Practice Point

When Thomson Reuters acquired the UK-based Practical Law Company three years ago, the legal industry generally reacted positively, although no one knew quite what would come out of the acquisition. Practical Law sells “know-how” for transactional and corporate lawyers, which means that it sells various resources that literally help lawyers know how to do specific tasks. These include workflow tools, practice notes, form documents and clauses, and checklists.

For users of Practical Law, one early benefit of the acquisition was the addition of direct links from Practical Law content to cited cases and other source materials in Westlaw. And for users of certain TR products, a benefit has been the addition of direct access to Practical Law. For example, subscribers to Firm Central, TR’s practice-management platform, can now directly access Practical Law from within Firm Central. (Although it still requires an additional subscription and the integration is really just a gateway from one platform to the other.)

Until now, however, no product has fully bridged Practical Law and legacy TR products such as Westlaw. That changed when, at an event last month in New York, TR introduced a new product, Practice Point, that is the most robust integration of Practical Law and Westlaw to date. Designed for transactional lawyers and corporate counsel, Practice Point is a task-based workflow platform that pulls together content from both Practical Law and Westlaw to deliver the resources that are most relevant to any given task.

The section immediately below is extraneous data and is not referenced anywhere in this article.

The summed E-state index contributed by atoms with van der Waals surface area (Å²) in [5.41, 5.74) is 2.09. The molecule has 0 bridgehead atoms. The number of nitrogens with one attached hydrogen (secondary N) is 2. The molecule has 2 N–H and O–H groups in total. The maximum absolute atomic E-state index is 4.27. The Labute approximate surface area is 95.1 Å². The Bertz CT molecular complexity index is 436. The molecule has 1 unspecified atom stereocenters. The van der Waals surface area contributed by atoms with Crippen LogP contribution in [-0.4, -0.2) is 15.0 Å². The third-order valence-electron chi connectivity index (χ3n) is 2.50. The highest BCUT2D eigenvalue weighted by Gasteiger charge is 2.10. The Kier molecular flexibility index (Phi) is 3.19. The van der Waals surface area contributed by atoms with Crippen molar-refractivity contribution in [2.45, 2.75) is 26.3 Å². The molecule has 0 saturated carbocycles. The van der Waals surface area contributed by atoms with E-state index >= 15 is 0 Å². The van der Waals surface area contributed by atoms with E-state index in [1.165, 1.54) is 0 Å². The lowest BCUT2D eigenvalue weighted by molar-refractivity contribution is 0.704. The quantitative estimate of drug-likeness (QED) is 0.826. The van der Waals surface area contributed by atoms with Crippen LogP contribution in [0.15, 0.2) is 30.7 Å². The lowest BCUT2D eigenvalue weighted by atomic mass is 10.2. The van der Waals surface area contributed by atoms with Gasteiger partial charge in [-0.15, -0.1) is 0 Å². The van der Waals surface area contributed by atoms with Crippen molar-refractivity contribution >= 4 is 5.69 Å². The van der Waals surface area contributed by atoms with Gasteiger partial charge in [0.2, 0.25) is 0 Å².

This is accomplished through editorial oversight. For any given task, TR editors have selected the most relevant and useful content from both Westlaw and Practical Law. Content is organized within a taxonomy, designed by these same editors, that reflects the main tasks that lawyers perform on a daily basis.

“We’re bringing Practical Law and Westlaw together in a way that transactional lawyers will get the same value out of Westlaw that litigators do,” said Emily Colbert, vice president, Global Workflow Solutions, at a recent TR event announcing the product.

She said that TR’s goals in developing Practice Point were threefold:

  • To bring together Westlaw and Practical Law.
  • To organize it around what lawyers do.
  • To deliver only what’s important to lawyers in whatever task they’re doing.

Task-Based Resources

This task-based approach is evident from the very first screen, which differs based on whether the subscriber is at a law firm or a corporate legal department. For law firm subscribers, the first step is to select a practice area from a list that includes antitrust, capital markets and corporate governance, commercial transactions, corporate and M&A, intellectual property, labor and employment, and others. (If you always work in a particular practice area, you can make its page your start page.)

That takes you to the main page for that practice area. If you always work in a particular practice area, you can make its page your standard start page.